• Use in combination with other metrics – You should use the Treynor ratio in combination with other ratios to make an accurate decision. Imagine a portfolio that has had an average return of 9-11% over the past five years and a beta of 1.25. There is no guarantee that the portfolio will perform in the same way in the years to come. The return can go up or down depending on economic factors.

Final Words

The Treynor ratio has an inherent weakness in that it is backward-looking by design. It’s quite possible, perhaps even expected, for an investment to perform differently in the future than it has in the past. A stock with a beta of three won’t necessarily have three times the volatility of the market forever. Likewise, you shouldn’t automatically expect a portfolio to generate 10% returns over the next decade simply because it returned 10% over the previous decade. In addition, some may take issue with the use of beta as a measure of risk. Many academics, as well as investors, would argue that beta is not risk.  Warren Buffett and Charlie Munger both claim that the volatility of an investment is not a true risk. They argue that risk is the chance of a permanent, not temporary, loss of capital.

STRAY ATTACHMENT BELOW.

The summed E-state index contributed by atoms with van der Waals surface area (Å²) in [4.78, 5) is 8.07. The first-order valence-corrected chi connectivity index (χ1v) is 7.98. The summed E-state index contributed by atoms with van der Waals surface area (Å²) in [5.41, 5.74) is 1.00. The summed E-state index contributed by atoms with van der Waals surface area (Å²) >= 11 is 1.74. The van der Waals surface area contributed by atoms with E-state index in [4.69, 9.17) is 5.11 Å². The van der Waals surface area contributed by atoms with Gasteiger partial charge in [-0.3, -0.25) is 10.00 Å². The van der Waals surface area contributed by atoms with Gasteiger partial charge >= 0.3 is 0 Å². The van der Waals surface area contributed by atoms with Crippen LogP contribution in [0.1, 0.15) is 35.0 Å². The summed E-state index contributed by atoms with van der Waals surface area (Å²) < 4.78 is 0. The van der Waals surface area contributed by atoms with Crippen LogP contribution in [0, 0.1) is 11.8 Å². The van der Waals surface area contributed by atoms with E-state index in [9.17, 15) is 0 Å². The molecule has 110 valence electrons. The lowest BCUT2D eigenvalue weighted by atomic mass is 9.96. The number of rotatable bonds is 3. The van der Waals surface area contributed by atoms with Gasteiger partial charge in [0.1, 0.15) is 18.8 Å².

Ratios that include Beta may be best suited for comparing short-term performance. A number of studies of long-term stock market performance — and a study of Buffett’s record at Berkshire Hathaway — have shown that low beta stocks have actually performed better than high beta stocks, whether on a risk-adjusted basis or in terms of raw, unadjusted performance. That is to say that the direct and linear relationship between higher beta and higher long-run returns may not be as strong as it is believed to be. Academics and investors will invariably argue the best methods for measuring risk for years to come. In truth, there may be no perfect measure of risk. But despite this, the Treynor ratio can at least give you a way to compare the performance of a portfolio per unit of beta, which may make for more useful comparisons than an unadjusted comparison of performance. (Source:

Up Next: What Is Idiosyncratic Risk?

Idiosyncratic RiskIdiosyncratic risk is a type of investment risk that is specific to an individual asset like a particular company’s stock.  It can also affect a group of related assets like a particular sector’s stocks.  And, in some cases, a very specific asset class like collateralized mortgage obligations. Idiosyncratic risk is also referred to as a specific risk or unsystematic risk.  This type of risk is rooted in individual companies or individual investments.  Therefore, idiosyncratic risk can generally be mitigated in an investment portfolio through the use of diversification.

The opposite of idiosyncratic risk is a systematic risk.  Systematic risk is the overall risk that affects all assets in the entire financial system.  This could be due to fluctuations in the stock market, interest rates, or the entire economy.  It refers to broader trends that impact the overall financial system or a very broad market.